Resource

Online Inquiry

For Research Use Only. Do NOT use in humans or animals.

Transcription Activator-Like Effector Nuclease


For Research Use Only. Do NOT use in humans or animals.

Recently, transcription activator-like effector (TALE) nucleases (TALENs) have emerged as a revolutionary gene editing tool in various organisms and cell types. TALEN technology leverages artificial restriction enzymes generated by fusing a TAL effector DNA-binding domain to a DNA cleavage domain. That means that TALENs are fusion proteins of a bacterial TALE protein and FokI endonuclease.

The site-specific chromosomal double-strand breaks introduced via TALENs significantly increase the efficiency of genomic modification. The modular nature of the TALE central repeat domains enables scientists to tailor DNA recognition specificity with ease and target essentially any desired DNA sequence.

Introduction

TALENs have generated much interest and excitement because they can be very easily and rapidly designed by researchers using a simple ‘protein-DNA code’ that relates modular DNA-binding TALE repeat domains to individual bases in a target-binding site.

Restriction enzymes are a type of enzymes that cut DNA strands at a specific sequence. TALEs are able to be quickly engineered to bind practically any desired DNA sequence. By combining such an engineered TALE with a DNA cleavage domain (which cuts DNA strands), one can engineer restriction enzymes that will specifically cut any desired DNA sequence. When these restriction enzymes are introduced into cells, they can be used for gene editing or genome editing in situ, a technique known as genome editing with engineered nucleases.

How Transcription Activator-Like Effector Nuclease Works?

TALENs use the non-specific FokI domain as the DNA cleavage module and function as dimers. TALENs work as pairs and their bindings sites are chosen so that they are located on opposite DNA strands and are separated by a small fragment (12-25 bp), a spacer sequence. Once in the nucleus, artificial nucleases bind to target sites: the FokI domains located at the C-termini of a chimeric protein dimerize to cause a double-strand break in a spacer sequence.

For introducing a double-strand break using chimeric TALEN proteins, the process is shown below Fig.1. One monomer of the DNA-binding protein domain recognizes one nucleotide of a target DNA sequence. Two amino acid residues in the monomer are responsible for binding. The recognition code (single-letter notation is used to designate amino acid residues) is provided. Recognition sites are located on the opposite DNA strands at a distance sufficient for the dimerization of the FokI catalytic domains. Dimerized FokI introduces a double-strand break into DNA.

Introducing a double-strand break using chimeric TALEN proteins. Figure 1. Introducing a double-strand break using chimeric TALEN proteins. (Nemudryi, 2014)

Structure

A TALEN is composed of an N-terminal segment (NTS, pink box), a central repeat domain, a C-terminal segment (CTS, cyan box), and a FokIcatalytic domain (orange oval). The central repeat domain comprises a series of repeat units that are responsible for specific recognition of thymine (red boxes), adenine (green boxes), cytosine (blue boxes), and guanine (yellow boxes). The formation of a heterodimer by two TALENs in a tail-to-tail orientation at the target site executes a site-specific DNA double-strand break. The TALE binding sites on the target DNA are shown in black and the spacer is shown in gray.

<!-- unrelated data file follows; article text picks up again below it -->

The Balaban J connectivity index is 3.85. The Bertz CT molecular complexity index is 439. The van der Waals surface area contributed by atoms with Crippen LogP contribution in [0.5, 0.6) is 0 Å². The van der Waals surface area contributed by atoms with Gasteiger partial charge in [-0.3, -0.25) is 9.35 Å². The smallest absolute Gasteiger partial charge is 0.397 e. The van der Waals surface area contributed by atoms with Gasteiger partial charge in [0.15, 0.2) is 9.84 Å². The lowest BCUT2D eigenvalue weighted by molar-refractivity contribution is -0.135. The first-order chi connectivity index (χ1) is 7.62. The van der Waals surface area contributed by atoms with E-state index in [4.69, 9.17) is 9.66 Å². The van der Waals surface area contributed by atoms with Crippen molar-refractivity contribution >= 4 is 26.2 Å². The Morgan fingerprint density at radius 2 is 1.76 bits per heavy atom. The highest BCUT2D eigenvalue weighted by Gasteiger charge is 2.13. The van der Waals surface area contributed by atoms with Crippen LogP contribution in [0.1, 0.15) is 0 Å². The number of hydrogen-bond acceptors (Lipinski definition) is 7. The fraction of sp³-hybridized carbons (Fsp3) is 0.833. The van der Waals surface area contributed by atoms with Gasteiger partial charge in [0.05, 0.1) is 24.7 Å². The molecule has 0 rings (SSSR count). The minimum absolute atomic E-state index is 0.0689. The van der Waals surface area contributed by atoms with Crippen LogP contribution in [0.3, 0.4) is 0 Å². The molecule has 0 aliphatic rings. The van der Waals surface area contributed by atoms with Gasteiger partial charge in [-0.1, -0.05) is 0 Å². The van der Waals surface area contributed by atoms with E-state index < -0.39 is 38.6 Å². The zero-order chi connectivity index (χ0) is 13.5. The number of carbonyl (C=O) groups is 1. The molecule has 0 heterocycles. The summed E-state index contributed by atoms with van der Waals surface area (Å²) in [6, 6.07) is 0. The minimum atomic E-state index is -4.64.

Schematic of TALEN architecture. Figure 2. Schematic of TALEN architecture. (Sun, 2013)

Applications

TALEN is extensively used for various genome manipulations, allowing one to solve complex problems, including the mutant and transgenic plants and animals’ generation, development and investigation of disease models based on cultured human pluripotent cells. Furthermore, chimeric proteins based on the TALE DNA-binding domains were used in experiments on the regulation of gene transcription and for studying the epigenomes and behavior of chromosomal loci in the cell cycle. Some groups have used TALENs to modify endogenous genes in yeast, fruit fly, roundworm, crickets, zebrafish, frog, rat, pig, cow, thale cress, rice, silkworm, and human somatic and pluripotent stem cells.

In a word, TALEN comprises a non-specific FokI nuclease domain fused to a customizable DNA-binding domain. TALEN is one of the gene editing tools and characterized by a relative construction simplicity and a high functional efficiency in human, animal, and plant cells.

References

  1. Sun, N.; Zhao, H. (2013). Transcription activator‐like effector nucleases (TALENs): A highly efficient and versatile tool for genome editing. Biotechnology and bioengineering. 110(7): 1811-1821.
  2. Nemudryi, A. A.; et al. (2014). TALEN and CRISPR/Cas genome editing systems: tools of discovery. Acta Naturae. 6(3): 19-40.

For Research Use Only. Do NOT use in humans or animals.

Other Targeted Nucleases for Genome Editing:

Interested in our expertise?

Contact us for more information

Get free consultations

Enter your email here to subscribe.

Submit

Follow us on

For Research Use Only. Do NOT use in humans or animals.

Copyright © 2021 Creative Biolabs. All Rights Reserved.